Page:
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Tube bosses: 'Wireless tickets too slow, we think'

TfL hasn't actually tested NFC tech since 2009

Internet Security Threat Report 2014

Transport for London's director of customer experience thinks wireless payments are still too slow for London's Tube, though he admits TfL hasn't tested them since 2009.

Speaking at the Open Mobile Summit, TfL's Shashi Verma told the assembled that radio-based NFC payments were just too slow for the underground, but when buttonholed by NFC Times he admitted that the organisation hadn't looked at the transaction speed for "a few years" and that his words were based on a belief that speeds hadn't improved lately.

London's underground network requires very fast transactions: the existing Oyster Card authenticates passengers in less than 300ms, but Verma apparently believes that linking to the secure element embedded in the mobile operator's SIM slows transaction times beyond the acceptable 500ms.

But it's not just NFC that London's transport system wants, trials have also involved an "open loop" model where a payment is processed at the ticket gate rather than being deducted from a pre-paid balance. It might appear obvious that checking with a bank would take longer, but not to Verma, who thinks the SIM is to blame.

"It might work at Pret a Manger, and it might work at a Krispy Kreme, but it’s not going to work in transport," apparently.

The SIM is where network operators would like to put the secure element necessary to authenticate NFC transactions, and they've even reserved one of the SIM's eight connections for secure communication between the SIM and the NFC radio (using a single wire protocol cunningly named SWP). The SWP is slow, but advocates contend that the quantity of data is so small it doesn't matter, and there are certainly companies claiming that 300ms is easily possible over an SWP connection.

There are alternatives to the SWP, such as embedding the secure element in the handset – as Google has done for its NFC Wallet – but that puts the element under the control of the handset manufacturer (or a partner such as Google), which is where things get political.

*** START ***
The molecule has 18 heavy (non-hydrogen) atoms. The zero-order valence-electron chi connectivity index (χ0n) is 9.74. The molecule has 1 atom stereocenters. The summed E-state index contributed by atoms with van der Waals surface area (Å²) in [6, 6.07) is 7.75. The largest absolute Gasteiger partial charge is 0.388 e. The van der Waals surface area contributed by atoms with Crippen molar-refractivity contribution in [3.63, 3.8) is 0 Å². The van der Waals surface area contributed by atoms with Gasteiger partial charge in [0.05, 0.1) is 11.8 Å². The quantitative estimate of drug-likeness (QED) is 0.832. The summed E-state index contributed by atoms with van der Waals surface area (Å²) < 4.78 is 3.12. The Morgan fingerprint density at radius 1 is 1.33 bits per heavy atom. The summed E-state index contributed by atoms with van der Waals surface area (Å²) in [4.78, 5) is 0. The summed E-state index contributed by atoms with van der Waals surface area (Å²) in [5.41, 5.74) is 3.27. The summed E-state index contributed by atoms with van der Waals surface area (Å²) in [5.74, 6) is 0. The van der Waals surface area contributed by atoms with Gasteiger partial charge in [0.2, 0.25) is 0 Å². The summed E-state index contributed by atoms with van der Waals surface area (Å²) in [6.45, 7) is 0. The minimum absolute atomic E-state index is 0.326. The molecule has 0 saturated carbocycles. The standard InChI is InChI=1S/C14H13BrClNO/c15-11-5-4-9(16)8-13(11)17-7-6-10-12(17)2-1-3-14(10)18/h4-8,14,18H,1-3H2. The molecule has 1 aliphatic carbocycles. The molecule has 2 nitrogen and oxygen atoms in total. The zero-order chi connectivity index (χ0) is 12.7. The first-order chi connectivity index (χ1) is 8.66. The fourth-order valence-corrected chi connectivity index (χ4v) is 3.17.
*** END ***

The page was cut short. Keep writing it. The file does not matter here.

Shashi Verma told NFC Times that Transport for London has looked at Google Wallet, but wouldn't be drawn on any details.

If it's the open-loop nature of NFC that is causing problems then putting an Oyster application into the secure element would seem the best solution, but Transport for London wants to bypass Oyster to avoid paying a cut on every top-up. So an NFC version of Oyster would provide travel-by-bonk, but it wouldn't provide more money for Transport for London.

And it's not just the transaction times which annoy Verma, he wants NFC wallets to be easier to install too, claiming that it takes 12 steps to get an NFC wallet working when it should be as easy as downloading an app from iTunes. That complexity is down to the requirement of having to enter all one's banking details into the wallet, of course. But El Reg, has spoken to Barclaycard's head of digital payments, Tom Gregory, who firmly rejected the suggestion that setup complexity is discouraging anyone, pointing out that users only have to do it once and that it's unavoidable.

Which is almost true – if Apple were to launch itself into the mobile payments business, as it surely soon will, then an iTunes download might be all that's needed to start bonking with an iPhone 5.

Shashi Verma certainly believes that until we have that kind of seismic shift then paying by bonk will remain "fiddly and geeky", which bodes badly for those hoping to give up their Oyster card any time soon. ®

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Internet Security Threat Report 2014
An overview and analysis of the year in global threat activity: identify, analyze, and provide commentary on emerging trends in the dynamic threat landscape.